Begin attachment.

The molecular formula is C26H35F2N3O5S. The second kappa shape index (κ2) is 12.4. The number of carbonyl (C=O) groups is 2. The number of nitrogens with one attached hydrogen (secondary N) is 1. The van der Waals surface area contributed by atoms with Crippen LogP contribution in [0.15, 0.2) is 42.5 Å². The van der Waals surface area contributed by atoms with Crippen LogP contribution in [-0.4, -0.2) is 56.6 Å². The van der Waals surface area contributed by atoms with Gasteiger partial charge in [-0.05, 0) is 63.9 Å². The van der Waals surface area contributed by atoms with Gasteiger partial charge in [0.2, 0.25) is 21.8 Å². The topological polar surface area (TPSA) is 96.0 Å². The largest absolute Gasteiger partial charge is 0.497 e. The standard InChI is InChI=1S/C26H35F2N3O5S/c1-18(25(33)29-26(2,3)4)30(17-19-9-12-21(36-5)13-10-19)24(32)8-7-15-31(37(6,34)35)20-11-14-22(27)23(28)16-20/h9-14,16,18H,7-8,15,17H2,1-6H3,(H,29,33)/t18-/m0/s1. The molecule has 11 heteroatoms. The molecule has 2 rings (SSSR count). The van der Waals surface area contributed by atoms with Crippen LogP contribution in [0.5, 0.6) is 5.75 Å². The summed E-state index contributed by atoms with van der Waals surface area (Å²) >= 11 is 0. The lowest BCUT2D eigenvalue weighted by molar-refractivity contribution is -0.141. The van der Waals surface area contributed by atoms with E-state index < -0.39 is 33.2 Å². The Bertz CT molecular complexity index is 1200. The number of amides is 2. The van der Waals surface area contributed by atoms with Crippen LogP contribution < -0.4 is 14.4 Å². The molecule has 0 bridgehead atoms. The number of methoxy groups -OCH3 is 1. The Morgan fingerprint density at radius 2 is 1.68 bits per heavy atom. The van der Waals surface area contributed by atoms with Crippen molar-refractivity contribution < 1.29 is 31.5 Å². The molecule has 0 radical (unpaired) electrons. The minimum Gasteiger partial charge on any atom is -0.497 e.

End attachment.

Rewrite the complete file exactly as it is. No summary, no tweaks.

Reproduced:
The molecular formula is C26H35F2N3O5S. The second kappa shape index (κ2) is 12.4. The number of carbonyl (C=O) groups is 2. The number of nitrogens with one attached hydrogen (secondary N) is 1. The van der Waals surface area contributed by atoms with Crippen LogP contribution in [0.15, 0.2) is 42.5 Å². The van der Waals surface area contributed by atoms with Crippen LogP contribution in [-0.4, -0.2) is 56.6 Å². The van der Waals surface area contributed by atoms with Gasteiger partial charge in [-0.05, 0) is 63.9 Å². The van der Waals surface area contributed by atoms with Gasteiger partial charge in [0.2, 0.25) is 21.8 Å². The topological polar surface area (TPSA) is 96.0 Å². The largest absolute Gasteiger partial charge is 0.497 e. The standard InChI is InChI=1S/C26H35F2N3O5S/c1-18(25(33)29-26(2,3)4)30(17-19-9-12-21(36-5)13-10-19)24(32)8-7-15-31(37(6,34)35)20-11-14-22(27)23(28)16-20/h9-14,16,18H,7-8,15,17H2,1-6H3,(H,29,33)/t18-/m0/s1. The molecule has 11 heteroatoms. The molecule has 2 rings (SSSR count). The van der Waals surface area contributed by atoms with Crippen LogP contribution in [0.5, 0.6) is 5.75 Å². The summed E-state index contributed by atoms with van der Waals surface area (Å²) >= 11 is 0. The lowest BCUT2D eigenvalue weighted by molar-refractivity contribution is -0.141. The van der Waals surface area contributed by atoms with E-state index < -0.39 is 33.2 Å². The Bertz CT molecular complexity index is 1200. The number of amides is 2. The van der Waals surface area contributed by atoms with Crippen LogP contribution < -0.4 is 14.4 Å². The molecule has 0 bridgehead atoms. The number of methoxy groups -OCH3 is 1. The Morgan fingerprint density at radius 2 is 1.68 bits per heavy atom. The van der Waals surface area contributed by atoms with Crippen molar-refractivity contribution < 1.29 is 31.5 Å². The molecule has 0 radical (unpaired) electrons. The minimum Gasteiger partial charge on any atom is -0.497 e.